We will get you the right material, optimum technique, best option for post-processing and cheapest route to your ideal product. We do all of this with an eye on our and your quality standards, so we can ensure that your product batch runs smoothly right from the beginning.
Within compact injection moulding, or single-component injection moulding, we specialise in manufacturing complex, technical parts with a large surface area weighing 0.02–6.5 kg and in complex slider techniques. We use almost all engineering thermoplastics for this.
The skills we offer you:
- Cost-effective production of medium
to large quantities
- Production of high-quality,
precision surfaces on a
wide range of products
Sandwich injection moulding involves injecting two components one after the other into the same cavity. The two components are injected one into the other in such a way that the inner component is fully encapsulated by the outer component.
- Compact outer, foamed inner:
Thick-walled moulded components
with no sink marks and surfaces
like that look like compact injection
- Reinforced outer, unreinforced inner:
at a lower cost on the raw materials
- Soft outer, hard inner:
Sturdy components which look and
- Virgin outer, recycled inner:
Of interest from a sustainability point
of view due to the use of recycled materials.
Multicomponent injection moulding enables us to combine different materials in a single item. The melt flows are channelled separately into the tool and combined to make a single component using specialist tooling technology.
- Combines different colours
in a single component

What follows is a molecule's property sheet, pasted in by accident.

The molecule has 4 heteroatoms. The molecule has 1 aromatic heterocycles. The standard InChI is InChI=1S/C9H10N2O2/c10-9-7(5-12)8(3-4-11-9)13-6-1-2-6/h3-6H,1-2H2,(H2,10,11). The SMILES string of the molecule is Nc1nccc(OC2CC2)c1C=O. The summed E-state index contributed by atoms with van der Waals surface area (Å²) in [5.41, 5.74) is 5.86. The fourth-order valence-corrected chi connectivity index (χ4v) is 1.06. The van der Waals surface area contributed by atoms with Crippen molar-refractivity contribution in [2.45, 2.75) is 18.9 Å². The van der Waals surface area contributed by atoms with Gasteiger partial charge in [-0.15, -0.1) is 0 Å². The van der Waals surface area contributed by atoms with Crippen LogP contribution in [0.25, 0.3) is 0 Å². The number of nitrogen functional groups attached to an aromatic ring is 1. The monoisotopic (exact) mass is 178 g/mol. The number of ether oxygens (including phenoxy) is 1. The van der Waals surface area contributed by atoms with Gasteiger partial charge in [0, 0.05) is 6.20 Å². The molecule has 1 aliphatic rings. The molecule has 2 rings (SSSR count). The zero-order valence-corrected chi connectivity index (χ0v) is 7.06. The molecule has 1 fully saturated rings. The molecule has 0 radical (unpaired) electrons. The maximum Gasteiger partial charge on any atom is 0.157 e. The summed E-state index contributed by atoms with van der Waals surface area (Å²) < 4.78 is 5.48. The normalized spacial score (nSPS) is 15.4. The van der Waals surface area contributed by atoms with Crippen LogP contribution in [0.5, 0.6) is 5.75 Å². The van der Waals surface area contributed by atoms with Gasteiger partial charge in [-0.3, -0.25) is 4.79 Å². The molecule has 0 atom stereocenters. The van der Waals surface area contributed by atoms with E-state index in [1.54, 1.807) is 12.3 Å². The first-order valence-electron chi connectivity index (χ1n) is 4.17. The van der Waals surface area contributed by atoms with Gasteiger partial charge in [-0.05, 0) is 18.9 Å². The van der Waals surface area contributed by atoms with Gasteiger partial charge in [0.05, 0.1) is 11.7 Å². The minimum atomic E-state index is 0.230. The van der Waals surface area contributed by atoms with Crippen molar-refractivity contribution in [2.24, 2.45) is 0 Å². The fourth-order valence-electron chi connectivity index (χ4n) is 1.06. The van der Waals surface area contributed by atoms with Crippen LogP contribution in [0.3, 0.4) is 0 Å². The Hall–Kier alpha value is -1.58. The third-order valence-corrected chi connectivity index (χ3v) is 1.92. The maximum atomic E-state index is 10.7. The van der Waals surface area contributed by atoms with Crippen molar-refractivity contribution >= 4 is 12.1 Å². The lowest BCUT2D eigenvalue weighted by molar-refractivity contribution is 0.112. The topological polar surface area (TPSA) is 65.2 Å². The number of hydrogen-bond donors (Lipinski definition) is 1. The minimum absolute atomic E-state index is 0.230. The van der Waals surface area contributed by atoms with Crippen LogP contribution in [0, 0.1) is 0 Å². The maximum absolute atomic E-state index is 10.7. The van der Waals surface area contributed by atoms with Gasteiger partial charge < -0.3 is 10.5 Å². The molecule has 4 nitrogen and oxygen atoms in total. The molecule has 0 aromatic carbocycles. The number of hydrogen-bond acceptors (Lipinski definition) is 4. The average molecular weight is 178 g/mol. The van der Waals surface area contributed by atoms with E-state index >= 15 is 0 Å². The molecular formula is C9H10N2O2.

- Possible to integrate several functions
in one item
- Combines a hard component
with injected soft packing
- Solid functional components or
handles with a soft-touch surface
Using chemical foaming, or thermoplastic foam injection, the plastic is foamed using a chemical propellant. This minimises the kind of sink marks that are otherwise unavoidable with thick-walled components.
The thermoplastic foam injection method is characterised by a compact, low-porous outer and a foamed inner layer.
- Thick-walled injection moulded parts
with offset wall thickness
- Minimises sink marks and warpage,
low machine costs as less
clamping force required.
The gas counter-pressure method is particularly suitable for thick-walled rod-shaped items. Gas is used in the production process to hollow out the interior. The cavity is first filled with plastic, then the second component, gas in this case, is fed into the same cavity to form a hollow injection moulded component.
- Reduction in sink marks
and warpage whilst providing
greater flexibility of design.
- Suited to rod-shaped components
with strong walls
- Means thick-walled moulded parts can be made in the right design
with short cycle times while reducing the cost of materials and production.
The MuCell® method is used to foam thermoplastics physically. Nitrogen or carbon dioxide can be used as propellants.
Physical foaming can produce a much finer-structured foam than chemical foaming. This significantly reduces the density of the finished item.
- Suited to thin-walled parts
with large flow path-to-wall
- Reduced density resulting in significantly
- Non-tensioned components with
fewer sink marks and less warpage
In coining, the plastic is injected into a tool which is not fully sealed under next to no pressure. Whilst the plastic is solidifying, the “press cake” evenly distributes the pressure of the tool closing.
- Larger flow path-to-wall
- Reduced shrinkage
- Avoids sink marks
- Generally less tension and warpage